People 18 October 2018
Sometimes life throws unexpected difficulties at you and you just have to face it head-on. That's exactly what Rachel Brenke did. Brenke is a mother of 5, a cancer survivor, a successful entrepreneur, and an athlete. All at the same time. She has faced difficult adversities in her life but she chose to face those demons.
She focused on positivity and has overcome a great deal because of her positive outlook. Her battles have led her to achieve great health and fitness goals. Brenke was awarded a slot to compete in the IRONMAN World Championship in Kona, Hawaii October 13. All of her adversities have allowed her to be who she is now.
Brenke trains 6 days a week. She gets up early before her kids are up to begin her day. “I do my long runs and biking during the week so I have the weekend for my family," she says. Her training is broken up into 3 days with two training slots consisting of a 100-mile bike ride, followed by an 18-mile run. Being a mother it's hard to find the time, but Brenke makes time doing what she loves, “I maximize my schedule, I put family commitments on my calendar first then training. On some days training has to be done at night but for the most part, it is concrete in my schedule."
Rachel Brenke prepares for the Ironman World Championships in Kona, Hawaii.
Thursdays and Fridays are her long training days, Saturday is her rest day and Sunday is her light training day. She says consistency is the key to her training. “Training for an Ironman or any race is a big commitment and requires a lot of focus to do it," Brenke says.
However, training for the Ironman is not the only thing she does, she juggles being a mom, entrepreneur, and athlete. “It has changed my life and has given me a great lifestyle."
"Quit focusing on the numbers. Focus on being remarkable? and the numbers will follow."
Brenke started her journey to entrepreneurship at the age of 20 when she had her oldest son, now 13 years old. She told herself if she made it through she didn't want to be away from him. “I didn't want to work a 9-5 job and stick him in daycare all the time. I also didn't want to be working for someone else. They would be pocketing all the dreams and goals." Though Brenke was in the corporeal world for a while, she didn't enjoy it. She knew it wasn't meant for her, she pulled through it because she knew she had to do it and so, this led to her being her own boss. Now, she has been working for herself for 13 years. Brenke owns a law firm, runs an online website, makes podcasts, and has written a couple books. Because Brenke is her own boss and is busy taking on all her businesses, she said the key to balancing her work is not to balance but to juggle. “For me, it's all about making choices that I want to make, you have to be committed, your family has to be committed, and at times, I'm not able to do it all."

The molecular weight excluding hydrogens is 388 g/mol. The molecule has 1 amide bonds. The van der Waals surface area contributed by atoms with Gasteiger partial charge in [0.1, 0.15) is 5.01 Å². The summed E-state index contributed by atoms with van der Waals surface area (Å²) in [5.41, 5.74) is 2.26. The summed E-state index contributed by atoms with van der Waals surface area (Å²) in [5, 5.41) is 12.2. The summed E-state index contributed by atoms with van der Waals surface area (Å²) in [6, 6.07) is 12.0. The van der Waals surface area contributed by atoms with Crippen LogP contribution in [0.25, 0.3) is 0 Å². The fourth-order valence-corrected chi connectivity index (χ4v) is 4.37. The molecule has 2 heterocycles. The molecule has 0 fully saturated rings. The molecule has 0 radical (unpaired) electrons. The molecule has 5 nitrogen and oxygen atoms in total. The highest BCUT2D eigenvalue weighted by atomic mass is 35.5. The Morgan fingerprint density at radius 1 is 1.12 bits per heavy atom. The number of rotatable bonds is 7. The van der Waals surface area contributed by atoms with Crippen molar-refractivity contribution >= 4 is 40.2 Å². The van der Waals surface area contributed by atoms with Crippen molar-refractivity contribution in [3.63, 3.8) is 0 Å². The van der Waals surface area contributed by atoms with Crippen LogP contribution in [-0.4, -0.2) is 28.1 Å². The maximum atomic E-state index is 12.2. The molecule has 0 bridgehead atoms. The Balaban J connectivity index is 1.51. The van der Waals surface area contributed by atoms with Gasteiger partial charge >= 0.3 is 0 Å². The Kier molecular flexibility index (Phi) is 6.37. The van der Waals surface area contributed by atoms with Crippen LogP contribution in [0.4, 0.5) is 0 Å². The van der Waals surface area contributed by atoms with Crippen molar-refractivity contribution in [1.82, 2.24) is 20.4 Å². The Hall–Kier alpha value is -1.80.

ADVERSITIES & POSITIVITY
Brenke has faced hurdles on her way to success. From her mental battle with deep depression and her fight against cancer to her physical battle with training. Brenke said she overcame her adversities by have a positive mentality. Brenke looks at all these adversities as preparing her for a positive mindset. “ It prepared me for doing something like this, it's all about how much can you take on to stay in a positive light." Brenke believes it's all about focusing on staying positive and being very disciplined. Brenke also tries to find positivity by keeping busy. “I'm somebody that thrives on a busy schedule, but on negative days I just try to be more focused."
Brenke has learned many lessons along the way, be it entrepreneurship or training for the Ironman Championship, she says it all goes hand in hand. “You have an end goal in mind. Developing a plan and trusting that plan. It's easy to give up, especially for me with my training. It's easy to let doubt creep in when you get tired and fear that you're going to fail." Brenke said this is the same worry with entrepreneurship “You just need to tell yourself to focus. This is just temporary emotions, don't make decisions based on this. It's also surrounding yourself with people who will step in to talk you up on these hard times."
Her journey has led her to where she is today. Brenke said it didn't just happen overnight. All in the face of her mental and physical adversities, she has become a successful business owner and has led her to great opportunities. “I have been on this entrepreneurship journey for 13 years now, I didn't set all this up at one time, the same thing for the Ironman, I didn't just decide I'm going to do the Ironman, there is a lot of training and hours and steps that go into the process."
Brenke offers advice to anyone who is wanting to achieve a goal but may be hesitant, “You just have to be yourself, be authentic and just don't be afraid to go for it." Brenke is an example that you can do anything you set your mind to.
“It's all about making a choice and sticking to it, even when you're tired, or you don't want to get out of bed or run another step, you just gotta do it because, in the end, it will all be worth it."
3 Min Read
With a lack of certainty surrounding the future, being and feeling healthy may help bring the security that you need during these unpredictable times.
When it comes to your health, there is a direct relationship between nutrition and physical activity that play an enormous part in physical, mental, and social well-being. As COVID-19 continues to impact almost every aspect of our lives, the uncertainty of the future may seem looming. Sometimes improvisation is necessary, and understanding how to stay healthy and fit can significantly help you manage your well-being during these times.
Tip 1: Communicate with your current wellness providers and set a plan
Gyms, group fitness studios, trainers, and professionals can help you to lay out a plan that will either keep you on track through all of the changes and restrictions or help you to get back on the ball so that all of your health objectives are met.